The Palestinian Authority (PA) has cancelled a deal to receive soon-to-expire COVID-19 vaccines from Israel after an initial Israeli shipment showed an expiration date sooner than had been agreed, the PA health minister said.
Israel and the PA announced a vaccine swap deal on Friday that would have seen Israel send up to 1.4 million Pfizer-BioNTech doses to the PA, in exchange for receiving a reciprocal number of doses from the PA later this year.
The doses were due to “expire soon”, Israeli Prime Minister Naftali Bennett’s office said in a statement announcing the deal. The PA said they had been “approved in order to speed up the vaccination process” in the West Bank and Gaza.
“They told us the expiration date was in July or August, which would allow lots of time for use,” PA Health Minister Mai Alkaila told reporters later on Friday.
“But (the expiration) turned out to be in June. That’s not enough time to use them, so we rejected them,” she said.
The PA cancelled the deal over the date issue, a PA spokesman said, and sent the initial shipment of around 90,000 doses back to Israel.
Mr Bennett’s office did not immediately respond to a request for comment.
Rights groups have criticised Israel, which led one of the world’s swiftest vaccination campaigns, for not doing more to ensure Palestinian access to doses in the West Bank and Gaza.
Israeli officials argue that under the Oslo peace accords, the PA health ministry is responsible for vaccinating people in Gaza and parts of the West Bank where it has limited self-rule.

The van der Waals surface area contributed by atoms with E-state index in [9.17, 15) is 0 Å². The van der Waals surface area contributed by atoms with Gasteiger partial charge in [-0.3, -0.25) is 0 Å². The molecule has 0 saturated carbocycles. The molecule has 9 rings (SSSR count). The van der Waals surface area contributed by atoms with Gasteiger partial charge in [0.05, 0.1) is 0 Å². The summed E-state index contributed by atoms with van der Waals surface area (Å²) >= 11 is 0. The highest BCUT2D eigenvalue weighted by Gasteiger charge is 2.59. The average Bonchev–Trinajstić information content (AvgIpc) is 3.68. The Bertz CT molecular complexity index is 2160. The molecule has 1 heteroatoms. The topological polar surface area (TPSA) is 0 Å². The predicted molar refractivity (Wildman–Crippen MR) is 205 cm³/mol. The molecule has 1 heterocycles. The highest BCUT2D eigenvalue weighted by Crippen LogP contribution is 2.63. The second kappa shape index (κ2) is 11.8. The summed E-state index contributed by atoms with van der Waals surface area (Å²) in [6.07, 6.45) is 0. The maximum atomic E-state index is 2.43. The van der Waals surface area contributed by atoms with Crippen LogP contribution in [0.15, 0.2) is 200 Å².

The vaccine deal was among initial policy moves towards the Palestinians by Mr Bennett, who was sworn in on Sunday and replaced veteran leader Benjamin Netanyahu.
Around 55 per cent of Israel’s 9.3 million population are fully vaccinated – a coverage rate largely unchanged by this month’s expansion of eligibility to include 12- to 15-year-olds.
Some 30 per cent of eligible Palestinians in the West Bank and Gaza, home to a combined 5.2 million people, have received at least one vaccine dose, according to Palestinian officials.
According to a poll released on Tuesday by the Palestinian Center for Policy and Survey Research, 40 per cent of Palestinians are willing to take the vaccine once it is available, while 35 per cent say they and their families are not willing to get vaccinated.
The Palestinians have received vaccine doses from Israel, Russia, China, the United Arab Emirates and the global COVAX vaccine-sharing initiative.